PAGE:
Chocolate is one of the world’s most popular and beloved foods. It can be enjoyed in all forms, from drinking it as hot cocoa to eating it straight off the spoon (or mold). But what exactly makes chocolate so special? Is it really just sugar with some added flavoring? Or does it have any real nutritional value at all?
To answer that question, first we need to take a closer look at this magical confectionary treat. What is cacao? How did it become so iconic? And how many people actually know about its hidden vegetable potential? Read on for more information!
What is Cocoa?
Cocoa beans are seeds inside pods belonging to trees grown mainly by farmers in tropical regions throughout Africa and South America. The tree produces flowers which turn into fruits containing white pulp surrounding numerous black seeds known as “cocoa” (“ko-ka”) when ripe. After harvesting, these pods are split open and their contents are carefully separated using wooden wedges. Each pod contains two types of seeds: One type is called raw nibs because they haven’t been roasted yet. They’re used mostly for making flavored drinks like instant coffee substitutes, while the other seed portion is called fully fermented or dry cocoa mass. This latter part is ground and processed further into powdery chocolates and bars.
The processing method varies slightly depending upon where you buy your products. Some manufacturers prefer to roast them over an open flame before grinding down the resulting brownish bits left behind during the initial separation process. Others prefer not to do anything until after separating out the nibs. Whichever way you choose to go, there are still plenty of options available.
Depending on the variety, each cocoa bean yields anywhere between 50 grams to 100 grams of fresh nib size. However, since the amount of usable cocoa solids recovered per harvest is limited, only 1/3rd – ½th of those produce edible results. That means if you want to make good quality dark chocolate, you’ll need lots of beans. For example, 70 percent cocoa content requires approximately 200 pounds of freshly harvested cocoa beans.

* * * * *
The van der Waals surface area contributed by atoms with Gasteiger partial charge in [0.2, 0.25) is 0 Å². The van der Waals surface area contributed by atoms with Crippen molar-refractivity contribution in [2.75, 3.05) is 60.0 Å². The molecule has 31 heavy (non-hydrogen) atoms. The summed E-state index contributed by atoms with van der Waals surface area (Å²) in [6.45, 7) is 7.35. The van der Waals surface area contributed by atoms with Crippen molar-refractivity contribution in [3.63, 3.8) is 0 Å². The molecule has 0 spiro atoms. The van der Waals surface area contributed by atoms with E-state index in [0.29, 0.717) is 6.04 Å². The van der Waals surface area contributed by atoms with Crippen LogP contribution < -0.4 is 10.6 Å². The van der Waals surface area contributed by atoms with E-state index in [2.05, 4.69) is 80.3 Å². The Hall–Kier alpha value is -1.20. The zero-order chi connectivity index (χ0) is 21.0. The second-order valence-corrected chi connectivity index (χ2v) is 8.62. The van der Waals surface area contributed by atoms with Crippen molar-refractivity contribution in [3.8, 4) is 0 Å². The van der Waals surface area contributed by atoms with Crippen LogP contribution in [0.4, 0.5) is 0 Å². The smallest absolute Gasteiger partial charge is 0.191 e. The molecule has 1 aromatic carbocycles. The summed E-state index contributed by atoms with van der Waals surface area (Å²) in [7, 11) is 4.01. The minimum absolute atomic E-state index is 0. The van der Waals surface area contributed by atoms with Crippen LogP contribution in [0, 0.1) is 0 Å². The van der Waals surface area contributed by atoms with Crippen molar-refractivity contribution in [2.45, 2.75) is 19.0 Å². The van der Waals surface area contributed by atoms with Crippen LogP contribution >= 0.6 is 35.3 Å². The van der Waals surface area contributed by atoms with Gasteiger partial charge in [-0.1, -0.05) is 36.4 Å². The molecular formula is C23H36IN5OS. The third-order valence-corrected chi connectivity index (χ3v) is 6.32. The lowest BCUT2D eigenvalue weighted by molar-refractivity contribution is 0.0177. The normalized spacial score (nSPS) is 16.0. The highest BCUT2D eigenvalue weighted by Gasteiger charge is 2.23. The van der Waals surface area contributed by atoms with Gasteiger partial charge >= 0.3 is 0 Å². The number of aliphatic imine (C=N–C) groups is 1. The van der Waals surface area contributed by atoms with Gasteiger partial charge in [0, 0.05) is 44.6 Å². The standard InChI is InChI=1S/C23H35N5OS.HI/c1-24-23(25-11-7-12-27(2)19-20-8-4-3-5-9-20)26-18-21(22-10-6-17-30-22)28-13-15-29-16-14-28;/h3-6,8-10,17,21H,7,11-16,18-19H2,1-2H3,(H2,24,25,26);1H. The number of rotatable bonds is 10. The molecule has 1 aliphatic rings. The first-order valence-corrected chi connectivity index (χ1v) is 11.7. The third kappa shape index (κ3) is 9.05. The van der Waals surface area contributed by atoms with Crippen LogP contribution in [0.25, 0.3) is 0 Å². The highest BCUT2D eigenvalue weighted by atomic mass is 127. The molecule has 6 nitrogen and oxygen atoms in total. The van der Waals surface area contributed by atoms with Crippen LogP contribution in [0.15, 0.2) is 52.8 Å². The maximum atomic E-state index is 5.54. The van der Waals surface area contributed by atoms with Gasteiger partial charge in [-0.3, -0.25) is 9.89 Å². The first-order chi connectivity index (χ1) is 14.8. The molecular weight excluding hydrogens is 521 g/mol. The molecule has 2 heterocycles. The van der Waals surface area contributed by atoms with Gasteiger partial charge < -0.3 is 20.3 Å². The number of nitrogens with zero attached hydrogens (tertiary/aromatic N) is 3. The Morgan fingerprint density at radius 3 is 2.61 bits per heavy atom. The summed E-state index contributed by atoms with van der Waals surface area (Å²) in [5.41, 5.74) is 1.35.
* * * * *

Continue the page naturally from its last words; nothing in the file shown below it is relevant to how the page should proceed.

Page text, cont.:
But why would anyone bother growing such large plants?
Are they even profitable? Well, unlike regular crops, cacao production isn’t dependent entirely upon rainfall. The average farmer can expect a yield up to three times higher than normal thanks to favorable weather conditions. In addition, the crop has very low maintenance requirements compared to other food sources. Because of these advantages, cocoa farms tend to be located near cities with abundant water resources. As a result, cocoa prices remain relatively stable despite fluctuations in supply caused by natural disasters or political instability. To learn more about economics, read our article detailing the profitability of cocoa farming.
Is Chocolate a Fruit or Vegetable?
As mentioned earlier, the term “chocolate” refers specifically to powdered product made primarily from cacao beans but also includes similar beverages produced through other methods.
Technically speaking, both raw cocoa nibs and fully fermented cocoa masses should be considered vegetables rather than fruit, the terms aren’t interchangeable. A fruit usually describes something eaten directly off the plant without human intervention whereas a vegetable generally refers to foods prepared for consumption. So although the same general characteristics apply, the difference lies in whether the final product was derived from a living source versus a dead one.